When the Labor Department proposed its fiduciary rule in 2015, its key objective was to reduce the effect of conflicts of interest on the advice investors rely on to save for retirement. When we examine the data, we see that the DOL fiduciary rule proposal was successful in mitigating lower returns resulting from conflicted advice in the two years after the rule was proposed. Now as the Labor Department rule has been struck down by the courts, the question is, will the SEC turn its Regulation Best Interest proposal into a workable regulation that maintains these positive trends for investors?
One avenue for conflicted advice comes through load-sharing arrangements because brokers can collect more money for recommending one fund over another.
To assess the harms to investors, the Labor Department relied on an academic paper by Susan Christofferson, Richard Evans, and David Musto, whom we will refer to as “CEM,” to justify the fiduciary rule. CEM found that funds that paid higher-than-expected loads to brokers tended to see higher inflows as a result. Further, they found this relationship is particularly acute for unaffiliated brokers compared with captive brokers. Captive brokers are affiliated with a particular fund sponsor and sell only that fund sponsor’s funds, while unaffiliated brokers are not saddled with such a restriction.
However, CEM relied on data from 1993 until 2009. It’s reasonable to wonder if the market has evolved since then. Morningstar’s policy research team set out to answer this question in a recent paper, combining public filings from the SEC with Morningstar’s own data on flows, performance, and mutual fund attributes.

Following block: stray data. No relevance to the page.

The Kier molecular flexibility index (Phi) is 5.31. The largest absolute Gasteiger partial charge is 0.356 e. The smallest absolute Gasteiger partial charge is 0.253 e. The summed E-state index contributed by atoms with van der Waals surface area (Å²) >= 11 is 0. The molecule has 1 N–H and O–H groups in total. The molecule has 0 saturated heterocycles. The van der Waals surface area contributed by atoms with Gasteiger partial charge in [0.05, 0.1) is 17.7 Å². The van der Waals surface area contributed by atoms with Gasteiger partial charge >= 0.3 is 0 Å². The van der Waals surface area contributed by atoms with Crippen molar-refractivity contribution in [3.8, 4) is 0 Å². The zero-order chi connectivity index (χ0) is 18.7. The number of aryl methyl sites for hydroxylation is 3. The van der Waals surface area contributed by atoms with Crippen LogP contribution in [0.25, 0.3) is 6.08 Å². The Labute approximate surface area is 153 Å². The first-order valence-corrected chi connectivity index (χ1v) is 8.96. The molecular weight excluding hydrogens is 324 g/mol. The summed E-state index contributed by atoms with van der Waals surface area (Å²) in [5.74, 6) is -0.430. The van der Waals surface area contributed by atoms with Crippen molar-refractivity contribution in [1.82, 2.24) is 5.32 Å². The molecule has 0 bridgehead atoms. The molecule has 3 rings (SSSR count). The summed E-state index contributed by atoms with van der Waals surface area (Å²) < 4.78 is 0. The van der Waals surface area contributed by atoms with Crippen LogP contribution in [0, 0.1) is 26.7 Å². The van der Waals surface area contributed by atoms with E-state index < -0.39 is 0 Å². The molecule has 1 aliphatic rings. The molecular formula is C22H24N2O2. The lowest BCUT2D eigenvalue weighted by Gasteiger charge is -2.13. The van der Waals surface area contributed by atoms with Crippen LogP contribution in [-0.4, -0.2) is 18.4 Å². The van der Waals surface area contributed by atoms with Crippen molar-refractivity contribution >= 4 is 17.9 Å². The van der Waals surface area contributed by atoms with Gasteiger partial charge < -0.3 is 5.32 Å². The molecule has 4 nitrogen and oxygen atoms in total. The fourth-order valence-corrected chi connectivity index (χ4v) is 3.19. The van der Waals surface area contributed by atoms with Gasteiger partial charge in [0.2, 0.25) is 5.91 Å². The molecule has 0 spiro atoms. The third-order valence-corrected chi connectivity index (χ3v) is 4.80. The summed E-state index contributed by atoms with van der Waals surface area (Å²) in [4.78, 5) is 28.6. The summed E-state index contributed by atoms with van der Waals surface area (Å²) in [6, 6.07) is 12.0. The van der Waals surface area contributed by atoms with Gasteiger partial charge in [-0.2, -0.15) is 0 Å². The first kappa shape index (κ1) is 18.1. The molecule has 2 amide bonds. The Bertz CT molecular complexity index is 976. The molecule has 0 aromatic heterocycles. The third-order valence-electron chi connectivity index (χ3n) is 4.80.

Unusually high payments from fund sponsors to broker/dealers drove inflows ...
When we replicated the methodology used in the CEM paper and updated the models with data from 2010 until 2014, we found that higher-than-expected loads still drove inflows through the unaffiliated broker channel. On the other hand, when paid to captive brokers, higher-than-expected loads did not affect inflows in a statistically meaningful way.
… Until the DOL fiduciary rule was proposed
We wanted to dig deeper and see whether the DOL fiduciary rule proposal affected the relationship between loads and fund flows, so we broke down the analysis into pre-rule proposal and post-rule proposal periods. We found that after the rule proposal, this relationship broke down and there was virtually no association between load sharing and flows. Furthermore, the change in inflows brought about by the Fiduciary Rule itself was statistically significant—this is not just an issue where we could not detect further changes in flows.
We interpret this empirical evidence to suggest that regulation played a part in the decisions that brokers made about which funds to sell. While loads appeared to play a big role in directing fund flows from 1993 to 2014, they do not seem to affect fund flows in a statistically significant way from 2015 onward. In short, brokers may have been swayed to steer their clients to funds that shared more loads with them, but that does not seem to be the case anymore.
The continued impact of the DOL fiduciary rule proposal
The fiduciary rule was effective in mitigating the effects of conflicted advice. The evidence indicates that brokers altered their business models after the proposal, such that funds that paid higher-than-expected loads no longer saw higher inflows than funds that did not. The SEC has indicated that a finalized version of Regulation Best Interest is forthcoming, and we expect that the increased scrutiny on conflicted advice brought about by the fiduciary rule will continue. That said, we think if the SEC makes some adjustments to their proposal, it will have a better chance of maintaining this momentum.